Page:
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A phalloplasty is a multi-stage procedure that may include a range of techniques, including the creation of a phallus (penis), lengthening of the urethra so you are able to urinate standing up, creating the tip (glans) of the phallus, creation of the scrotum, and placing erectile and testicular implants.

The three phalloplasty techniques offered are:

  • Radial Artery Phalloplasty (forearm tissue)
  • Abdominal Phalloplasty (lower abdomen tissue)
  • ALT (thigh tissue)

Your surgeon will discuss and advise which technique is the best for you


  • At least 18 years of age.
  • On hormone therapy for a minimum of 12 months (unless clinically contraindicated, supported by a letter of explanation from medical provider).
  • Control of all co-morbid concerns (high blood pressure, diabetes, anxiety, etc.).
  • 2 separate letters of recommendation from qualified professionals licensed in mental health (this includes psychiatrists, psychologists, therapists) specifying what procedure you’re being referred for (“top” or “bottom” surgery or “both”). Cannot be written by your primary care doctor or endocrinologist unless they are also licensed mental health professionals.

Inpatient Process

Days 1–2
  • You will have patient-controlled anesthesia (PCA), or a “pain button,” to safely deliver relief when you need it.
  • After your first 24 hours, you will be eased into an anti-nausea diet.
  • You’ll be given sequential compression devices (SCDs) on your legs to help prevent blood clots. A daily aspirin will also help prevent clots.
Days 2–3
  • You’ll stay in a special hospital unit where you’ll be checked on every 1–2 hours.
  • A Doppler machine will be at your bedside. It’s attached to a probe around the blood vessels that supply blood and oxygen to your penis. This helps ensure that if there’s a problem with your phalloplasty graft, we can catch it early and act quickly.
  • The surgery and nursing team will check your phallus’ color, capillary refill, temperature and Doppler signal.
Days 3–5
  • If your recovery permits, at this point you’ll be transferred to a less acute surgical unit, where you’ll be able to get more rest.
  • You will go home with the vac dressing. This will be removed by your surgeon in clinic 10–14 days after surgery; do not attempt to change or remove this dressing at home.
Days 5–7
  • Your wounds will be dressed with Xeroform gauze, Kerlix gauze and your splint.
  • Your groin and scrotum drains will be removed.
  • The Doppler wire will be cut.
  • You will be given supportive underwear. You can bring your own, but it must be approved by your surgeon in advance.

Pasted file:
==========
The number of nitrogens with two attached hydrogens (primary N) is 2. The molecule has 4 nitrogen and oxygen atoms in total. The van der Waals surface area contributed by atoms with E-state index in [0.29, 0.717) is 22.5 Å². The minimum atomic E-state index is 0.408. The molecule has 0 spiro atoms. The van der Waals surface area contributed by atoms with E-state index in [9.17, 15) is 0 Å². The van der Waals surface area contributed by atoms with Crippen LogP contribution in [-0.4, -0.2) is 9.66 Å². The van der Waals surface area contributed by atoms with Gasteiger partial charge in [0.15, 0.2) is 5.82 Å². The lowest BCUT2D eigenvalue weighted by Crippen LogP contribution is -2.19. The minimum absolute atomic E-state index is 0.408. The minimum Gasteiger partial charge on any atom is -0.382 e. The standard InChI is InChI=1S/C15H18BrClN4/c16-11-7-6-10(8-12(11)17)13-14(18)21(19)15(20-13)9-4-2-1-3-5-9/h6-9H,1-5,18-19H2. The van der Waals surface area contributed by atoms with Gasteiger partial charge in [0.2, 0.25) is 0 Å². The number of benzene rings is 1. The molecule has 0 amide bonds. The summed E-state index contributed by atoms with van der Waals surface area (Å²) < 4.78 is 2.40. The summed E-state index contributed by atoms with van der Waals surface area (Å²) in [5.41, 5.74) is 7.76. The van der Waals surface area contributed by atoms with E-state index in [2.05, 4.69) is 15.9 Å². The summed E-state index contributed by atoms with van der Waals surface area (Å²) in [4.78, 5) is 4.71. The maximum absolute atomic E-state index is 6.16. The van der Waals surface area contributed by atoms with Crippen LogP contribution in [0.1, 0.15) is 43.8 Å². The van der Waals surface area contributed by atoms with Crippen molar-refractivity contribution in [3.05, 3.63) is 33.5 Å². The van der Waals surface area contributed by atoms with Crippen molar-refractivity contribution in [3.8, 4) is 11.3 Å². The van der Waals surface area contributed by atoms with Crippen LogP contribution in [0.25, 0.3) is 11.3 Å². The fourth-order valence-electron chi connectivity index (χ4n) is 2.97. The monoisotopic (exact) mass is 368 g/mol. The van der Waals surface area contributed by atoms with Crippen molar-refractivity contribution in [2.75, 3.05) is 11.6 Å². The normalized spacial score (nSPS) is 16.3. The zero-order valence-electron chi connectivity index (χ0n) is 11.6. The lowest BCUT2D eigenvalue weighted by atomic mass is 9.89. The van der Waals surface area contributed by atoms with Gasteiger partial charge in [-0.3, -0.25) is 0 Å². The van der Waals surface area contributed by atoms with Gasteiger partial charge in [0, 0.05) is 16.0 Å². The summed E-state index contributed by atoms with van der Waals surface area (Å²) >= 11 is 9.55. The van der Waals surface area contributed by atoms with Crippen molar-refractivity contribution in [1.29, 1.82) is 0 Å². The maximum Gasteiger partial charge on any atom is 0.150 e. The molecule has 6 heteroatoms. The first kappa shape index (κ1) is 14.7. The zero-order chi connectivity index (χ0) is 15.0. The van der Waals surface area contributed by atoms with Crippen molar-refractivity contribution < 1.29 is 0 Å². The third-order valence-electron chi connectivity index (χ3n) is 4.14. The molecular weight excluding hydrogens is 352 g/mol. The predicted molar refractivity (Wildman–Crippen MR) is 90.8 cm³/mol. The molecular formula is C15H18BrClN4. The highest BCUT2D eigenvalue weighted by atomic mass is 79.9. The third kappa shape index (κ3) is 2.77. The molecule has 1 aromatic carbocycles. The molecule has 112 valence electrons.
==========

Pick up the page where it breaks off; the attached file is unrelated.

• You’ll be allowed to walk with assistance. PT may be involved in your care to help with this transition.

Urinating with a Catheter

  • You will have a bladder catheter after surgery that will be removed before discharge.
  • There will also be a red catheter in your penis, which will hold your urethra in an open position. Your surgical team will remove this catheter before you leave the hospital.

Drain Care

  • Your scrotal drain will usually be removed before you leave the hospital.
  • The Penrose drain will usually be removed from your groin while you’re in the hospital. IV catheters will be removed before you go home.


  • This procedure requires multiple surgeries and can be a lengthy process– from months to years, depending on personal progress. It’s important to consider this and plan appropriately.
  • You’ll be admitted to the hospital for 5–7 days, and you will be discharged with all the supplies you need for self-care (bandages, wound care supplies, etc). and a phone number to call in case of urgencies outside office hours.
  • Plan for weekly postoperative appointments until your surgeon plans otherwise, depending on your progress.
  • Plan to meet with a physical therapist after your forearm grafting to work on your wrist and arm function.
  • Remain in the care of your primary care provider and your mental health providers during the perioperative process. Email the office (LGBT@UHhospitals.org) with regular status updates and questions.

Support Services

  • Affirming cosmetic therapy providers for hair removal
  • Licensed mental health service that’s specialized for LGBTQ+ individuals
  • Physical therapy providers intimately familiar with the needs specific to affirming reconstructive surgery
  • Perioperative volunteers who offer emotional support and can answer questions

Important: You are responsible to notify our office immediately of any interruption or changes in your insurance coverage.

Next Steps


Call Central Scheduling at 216-844-5661 to schedule a surgical consultation with Shubham Gupta, MD


Start permanent hair removal (contact our office for recommendations or referrals). Notify office via telephone 216-286-5428 or email LGBT@UHhospitals.org when hair removal is approximately 50% completed (to plan surgery date)


Ask mental health providers to send referral letters to office at fax number 216-201-4034 or email ChrisTina.Reed@UHhospitals.org


Discuss a care plan with your support person(s)


Notify our office if you would like to have FMLA forms completed (if you qualify) to cover your time off work, and ask your HR representative to send your forms to office at fax number 216-201-4034


Notify your primary care provider when you have received a surgery date


Remain in contact with office (LGBT@UHhospitals.org) with updates and questions throughout the perioperative process